Research consistently confirms that safe nurse staffing is critical to quality of care and patient safety.
An aging population, advances in technology and declining lengths of stay have steadily increased patient acuity in hospitals. Nursing care requires continuous patient assessment, critical thinking and expert judgement. When staffing levels are too low, RNs are often forced to compromise the care they give to their patients.
Unsafe nurse staffing is a dangerous practice that leads to medical errors, poorer patient outcomes and nursing injuries as well as burnout.
This article describes the impact of nurse staffing levels on patient outcomes. The importance of improved collaboration between nursing and finance is emphasized, to build trust and reach a shared understanding of the relationships between cost, quality, and patient experience. Action steps to improve allocation of resources are provided along with an excellent list of current references.
Begley, R., Cipriano, P., & Nelson, T. (2020). The business of caring: Promoting optimal allocation of nursing resources. Retrieved from https://www.hfma.org/content/dam/hfma/Documents/industry-initiatives/business-of-caring-promoting-optimal-allocation-nursing-resources.pdf
Aiken et al., conducted a large cross-sectional analysis of linked data from 10,184 staff nurse surveys, 232,342 surgical patients who were discharged, and administrative data from 168 hospitals to estimate the probability of failure to rescue (deaths within 30 days of admission in patients who experienced complications) and mortality (death) risk for each patient under various patient-to-nurse ratios (i.e., 4,6, & 8 patients per nurse).
This study demonstrated a significant 7% increased mortality risk for every surgical patient added to the average nurse-patient workload. The mortality risk jumped to 14% when a nurse’s patient load went from 4 – 6 and a 31% mortality risk when that load went from 6 – 8 patients.
This study clearly illustrates the benefit of adequate staffing and direct correlation with safe patient outcomes.
Aiken, L. H., Clarke, S. P., Sloane, D. M., Sochalski, J., & Silber, J. H. (2002). Hospital nurse staffing and patient mortality, nurse burnout, and job dissatisfaction. JAMA, 288(16), 1987 – 1993.
A large observational study examined the effects of nurse staffing, work environment and nurse education on patient mortality in 14 high-tech teaching hospitals with at least 700 beds. This study linked facility data from each hospital to nurse survey data from 1,024 nurses and discharge data from 76,036 surgical patients.
This study demonstrated a 5% increased risk of mortality with each additional patient per nurse, a 50% decrease in mortality risk in hospitals with good versus mixed/poor nurse environments and a 9% decrease in mortality risk with 10% increase in staff nurses who had a bachelor’s degree in nursing.
Patient outcomes and risk for mortality are linked to a constellation of key variables.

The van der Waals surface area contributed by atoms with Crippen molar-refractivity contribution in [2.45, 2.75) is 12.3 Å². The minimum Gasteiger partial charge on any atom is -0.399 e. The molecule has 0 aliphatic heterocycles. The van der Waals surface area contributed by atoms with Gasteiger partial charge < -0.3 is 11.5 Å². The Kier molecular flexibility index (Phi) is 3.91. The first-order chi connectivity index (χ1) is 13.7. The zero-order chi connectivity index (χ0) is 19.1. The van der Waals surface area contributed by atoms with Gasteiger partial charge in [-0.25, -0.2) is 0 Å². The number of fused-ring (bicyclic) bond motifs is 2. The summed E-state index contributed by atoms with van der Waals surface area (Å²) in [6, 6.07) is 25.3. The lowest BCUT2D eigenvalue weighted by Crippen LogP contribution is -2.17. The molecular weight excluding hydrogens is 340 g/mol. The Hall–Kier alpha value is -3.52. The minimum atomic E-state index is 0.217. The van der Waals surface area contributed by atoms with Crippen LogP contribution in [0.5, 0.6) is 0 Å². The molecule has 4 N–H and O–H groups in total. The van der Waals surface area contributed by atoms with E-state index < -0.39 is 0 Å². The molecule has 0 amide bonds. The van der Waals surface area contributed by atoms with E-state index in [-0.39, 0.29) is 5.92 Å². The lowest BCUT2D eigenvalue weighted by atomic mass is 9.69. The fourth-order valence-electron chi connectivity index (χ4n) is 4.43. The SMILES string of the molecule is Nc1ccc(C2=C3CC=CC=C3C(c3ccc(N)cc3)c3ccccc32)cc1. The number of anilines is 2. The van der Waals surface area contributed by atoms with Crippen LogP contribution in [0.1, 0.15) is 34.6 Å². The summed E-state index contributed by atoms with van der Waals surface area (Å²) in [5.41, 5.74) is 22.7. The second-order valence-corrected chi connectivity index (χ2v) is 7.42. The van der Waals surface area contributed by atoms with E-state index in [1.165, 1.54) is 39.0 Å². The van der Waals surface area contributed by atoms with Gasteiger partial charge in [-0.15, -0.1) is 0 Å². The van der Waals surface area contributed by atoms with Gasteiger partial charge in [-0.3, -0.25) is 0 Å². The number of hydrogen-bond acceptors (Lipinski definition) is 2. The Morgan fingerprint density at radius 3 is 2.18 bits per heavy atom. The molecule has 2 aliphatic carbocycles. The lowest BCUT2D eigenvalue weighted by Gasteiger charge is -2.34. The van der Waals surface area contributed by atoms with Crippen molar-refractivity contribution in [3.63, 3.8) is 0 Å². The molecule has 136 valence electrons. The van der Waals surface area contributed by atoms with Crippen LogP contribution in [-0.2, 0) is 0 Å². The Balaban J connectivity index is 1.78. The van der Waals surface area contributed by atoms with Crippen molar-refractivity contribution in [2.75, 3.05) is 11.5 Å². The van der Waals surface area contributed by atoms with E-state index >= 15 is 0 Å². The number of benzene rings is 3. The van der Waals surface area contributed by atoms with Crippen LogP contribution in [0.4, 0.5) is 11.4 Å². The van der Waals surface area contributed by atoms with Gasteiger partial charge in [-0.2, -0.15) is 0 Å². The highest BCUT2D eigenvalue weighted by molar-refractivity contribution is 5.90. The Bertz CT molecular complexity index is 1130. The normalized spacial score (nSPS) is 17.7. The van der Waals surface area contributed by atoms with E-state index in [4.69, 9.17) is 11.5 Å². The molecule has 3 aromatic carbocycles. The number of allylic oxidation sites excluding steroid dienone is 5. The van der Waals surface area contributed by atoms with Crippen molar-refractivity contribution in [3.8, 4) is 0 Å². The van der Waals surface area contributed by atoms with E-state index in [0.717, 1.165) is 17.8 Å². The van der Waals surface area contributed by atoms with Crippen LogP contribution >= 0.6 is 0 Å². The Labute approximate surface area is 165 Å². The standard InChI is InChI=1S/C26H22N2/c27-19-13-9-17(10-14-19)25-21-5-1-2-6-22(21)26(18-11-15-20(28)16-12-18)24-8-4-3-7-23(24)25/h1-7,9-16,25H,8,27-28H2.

Cho, E., Sloane, D. M., Kim, E. Y., Kim, S., Choi, M., Yoo, I. Y., … Aiken, L. H. (2015). Effects of nurse staffing, work environments, and education on patient mortality: an observational study. Int J Nurs Stud, 52(2), 535 – 542. doi:10.1016/j.ijnurstu.2014.08.006
A cross-sectional data analysis, looking for patient mortality directly associated with missed nursing care and nurse staffing levels, was performed. Combined data from date range 2009 – 2011 was collected on 422,730 surgical patients and from 26,516 registered nurses, in 300 general acute hospitals across nine countries.
These results showed that for each additional patient per nurse increase, a patient has a 7% increased risk of dying within 30 days of admission and for every 10% increase in missed nursing care (due to lack of time) there was a 16% increased risk of a patient dying within 30 days.
These are dismal statistics, but this study was able to demonstrate that these findings can be mediated when nurse staffing levels are adequate and nurses are more highly educated; for every 10% increase in bachelor’s degree nurses there was a 7% decreased likelihood of dying.
Ball, J. E., Bruyneel, L., Aiken, L. H., Sermeus, W., Sloane, D. M., Rafferty, A. M., … Consortium, R. N. C. (2018). Post-operative mortality, missed care and nurse staffing in nine countries: A cross-sectional study. Int J Nurs Stud, 78, 10 – 15. doi:10.1016/j.ijnurstu.2017.08.004
Needleman and colleagues performed a large cross-sectional study that examined the association between nurse staffing levels and patient mortality.
This study retrospectively analyzed data from 197,961 hospital admissions and 176, 696 nursing shifts that were 8 hours in length across 43 hospital units in a tertiary care medical center. The study monitored several other variables that could be associated with patient mortality including units with high shift turnover where there were volumes of admissions, transfers and discharges that would increase the demands of the nurses.
The results revealed a positive correlation with patient’s mortality risk where there are high turnover units and nurse staffing well below the target levels and reinforces the critical importance in matching staffing with patients’ needs for nursing care.
Needleman, J., Buerhaus, P., Pankratz, V. S., Leibson, C. L., Stevens, S. R., & Harris, M. (2011). Nurse staffing and inpatient hospital mortality. N Engl J Med, 364(11), 1037 – 1045. doi:10.1056/NEJMsa1001025
For a comprehensive list of research, see the American Nurses Association’s Safe Staffing Literature Review.